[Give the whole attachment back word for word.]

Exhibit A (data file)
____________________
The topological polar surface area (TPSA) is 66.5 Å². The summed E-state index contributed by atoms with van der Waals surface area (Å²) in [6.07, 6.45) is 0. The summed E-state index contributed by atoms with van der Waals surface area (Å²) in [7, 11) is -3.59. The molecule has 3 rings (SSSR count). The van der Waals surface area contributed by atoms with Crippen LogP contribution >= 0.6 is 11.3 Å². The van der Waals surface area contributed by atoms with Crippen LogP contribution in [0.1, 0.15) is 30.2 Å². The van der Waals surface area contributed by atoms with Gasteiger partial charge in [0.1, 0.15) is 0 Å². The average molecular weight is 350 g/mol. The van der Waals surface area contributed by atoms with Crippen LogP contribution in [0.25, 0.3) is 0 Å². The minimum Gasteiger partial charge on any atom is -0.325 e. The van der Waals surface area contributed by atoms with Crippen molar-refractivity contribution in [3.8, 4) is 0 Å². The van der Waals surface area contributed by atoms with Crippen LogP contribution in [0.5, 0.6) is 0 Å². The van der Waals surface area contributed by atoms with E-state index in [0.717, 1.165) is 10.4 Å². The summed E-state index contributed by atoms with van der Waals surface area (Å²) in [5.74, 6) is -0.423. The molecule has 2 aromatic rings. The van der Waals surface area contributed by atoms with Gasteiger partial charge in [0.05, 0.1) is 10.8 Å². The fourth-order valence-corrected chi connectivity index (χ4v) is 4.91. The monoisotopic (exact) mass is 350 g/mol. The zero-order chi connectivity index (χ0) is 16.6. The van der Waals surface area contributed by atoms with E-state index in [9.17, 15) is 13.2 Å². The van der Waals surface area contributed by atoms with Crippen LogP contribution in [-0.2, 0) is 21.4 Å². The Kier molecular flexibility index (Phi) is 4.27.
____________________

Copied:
The topological polar surface area (TPSA) is 66.5 Å². The summed E-state index contributed by atoms with van der Waals surface area (Å²) in [6.07, 6.45) is 0. The summed E-state index contributed by atoms with van der Waals surface area (Å²) in [7, 11) is -3.59. The molecule has 3 rings (SSSR count). The van der Waals surface area contributed by atoms with Crippen LogP contribution >= 0.6 is 11.3 Å². The van der Waals surface area contributed by atoms with Crippen LogP contribution in [0.1, 0.15) is 30.2 Å². The van der Waals surface area contributed by atoms with Gasteiger partial charge in [0.1, 0.15) is 0 Å². The average molecular weight is 350 g/mol. The van der Waals surface area contributed by atoms with Crippen LogP contribution in [0.25, 0.3) is 0 Å². The minimum Gasteiger partial charge on any atom is -0.325 e. The van der Waals surface area contributed by atoms with Crippen molar-refractivity contribution in [3.8, 4) is 0 Å². The van der Waals surface area contributed by atoms with Crippen LogP contribution in [0.5, 0.6) is 0 Å². The van der Waals surface area contributed by atoms with E-state index in [0.717, 1.165) is 10.4 Å². The summed E-state index contributed by atoms with van der Waals surface area (Å²) in [5.74, 6) is -0.423. The molecule has 2 aromatic rings. The van der Waals surface area contributed by atoms with Gasteiger partial charge in [0.05, 0.1) is 10.8 Å². The fourth-order valence-corrected chi connectivity index (χ4v) is 4.91. The monoisotopic (exact) mass is 350 g/mol. The zero-order chi connectivity index (χ0) is 16.6. The van der Waals surface area contributed by atoms with E-state index in [9.17, 15) is 13.2 Å². The van der Waals surface area contributed by atoms with Crippen LogP contribution in [-0.2, 0) is 21.4 Å². The Kier molecular flexibility index (Phi) is 4.27.